Psychotherapy & Psychoanalysis
I think of Psychotherapy and psychoanalysis as a developmental process that occurs in the space between two people. It is a pause in a difficult world that enables reflection, thinking and questioning. I understand this process not only as an exploration of the inner world, the psyche, but also as an opportunity to unfold and rethink the world we live in and our place in it.
We all have something to work on - to understand better, solve or change- it could be a specific problem like a relationship; a job difficulty; an immigration; illness or death; identity crisis; trying to fit in; an oppressive power relation regarding identity; a specific fear or a bothering thought that occupies too much space in our lives. Or it could be a general feeling of uneasiness- anxiety, depression, restlessness or emptiness; a blurred sense of meaning being lost or a discontent from our place in life, a yearning for change.
My experience - both as a patient and as an analyst- has taught me that these crises could also mean an opportunity from which we can develop ourselves and grow. In a non-judgemental reassuring environment, through an intimate relationship that becomes a witness of our lives, these difficulties could turn into a process of change: developing a strong self esteem, understanding our position in life- our goals and ambitions as well as our wounds and painful places and finding the power to heal ourselves.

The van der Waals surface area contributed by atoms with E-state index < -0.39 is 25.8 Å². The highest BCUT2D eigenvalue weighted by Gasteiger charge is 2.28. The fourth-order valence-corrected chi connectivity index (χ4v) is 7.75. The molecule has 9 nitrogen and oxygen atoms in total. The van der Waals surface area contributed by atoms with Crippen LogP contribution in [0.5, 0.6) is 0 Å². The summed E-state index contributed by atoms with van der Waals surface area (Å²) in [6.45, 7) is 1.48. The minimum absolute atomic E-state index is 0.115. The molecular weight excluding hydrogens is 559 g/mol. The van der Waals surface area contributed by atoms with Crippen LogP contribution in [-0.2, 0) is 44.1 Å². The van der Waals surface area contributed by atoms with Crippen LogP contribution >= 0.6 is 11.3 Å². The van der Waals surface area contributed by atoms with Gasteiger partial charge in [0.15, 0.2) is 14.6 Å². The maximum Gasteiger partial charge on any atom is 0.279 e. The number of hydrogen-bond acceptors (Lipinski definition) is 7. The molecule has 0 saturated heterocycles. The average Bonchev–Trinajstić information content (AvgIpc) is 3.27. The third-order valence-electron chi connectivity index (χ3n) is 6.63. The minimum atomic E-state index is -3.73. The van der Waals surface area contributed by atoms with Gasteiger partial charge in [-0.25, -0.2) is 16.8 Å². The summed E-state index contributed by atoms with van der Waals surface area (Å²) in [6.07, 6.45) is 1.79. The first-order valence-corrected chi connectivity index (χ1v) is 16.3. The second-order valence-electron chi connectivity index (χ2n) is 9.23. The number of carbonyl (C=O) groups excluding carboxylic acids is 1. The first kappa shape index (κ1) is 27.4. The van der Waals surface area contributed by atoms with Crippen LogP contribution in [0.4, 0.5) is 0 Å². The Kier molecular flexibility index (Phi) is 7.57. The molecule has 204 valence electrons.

My perception of the analytic work is one that does not apply only to our inner world and to the relation between the two people sitting in the room- the patient and the analyst. I situate our discourse in the broader social and cultural structure and understand the therapeutic process as an opportunity to rethink our position in the world. As I elaborate in the following sections- Feminist Therapy and Psychiatric Recovery - a practice that is informed by a political philosophy, that recognizes the importance of cultural and social environment in the formation of our emotional well-being, leads to an ethical postion that goes hand in hand with therapeutic transformation.
What I offer
I have been seeing people from once a week to four times a week in an open ended therapy that varies from short term, intermediate and long term according to what is needed and what the person wants to achieve. In this setting, I offer different tools to explore the psyche through which I can listen, think with and witness the lives of my patients. I have been working with dreams as a method to dive deeper into unconscious layers of the inner world, in an attempt to examine the way our less known parts are communicating themselves to us. In my experience, an ability to maintain an open channel to the material that comes up in dreams generates a dialogue that is often transformative.
Psychoanalytic therapy could also be combined with a Sandplay Therapy. This preverbal tool, used with both adults and children, is an activity in which boxes of wet and dry sand and a collection of miniatures are used to create a picture of the inner world, a reflection of our conflicts, fantasies and dreams. Through this method, as my experience has taught me, therapy can be reinforced enabling the psyche to grow and develop in a way that many times becomes an essential dimension in the process of recovery.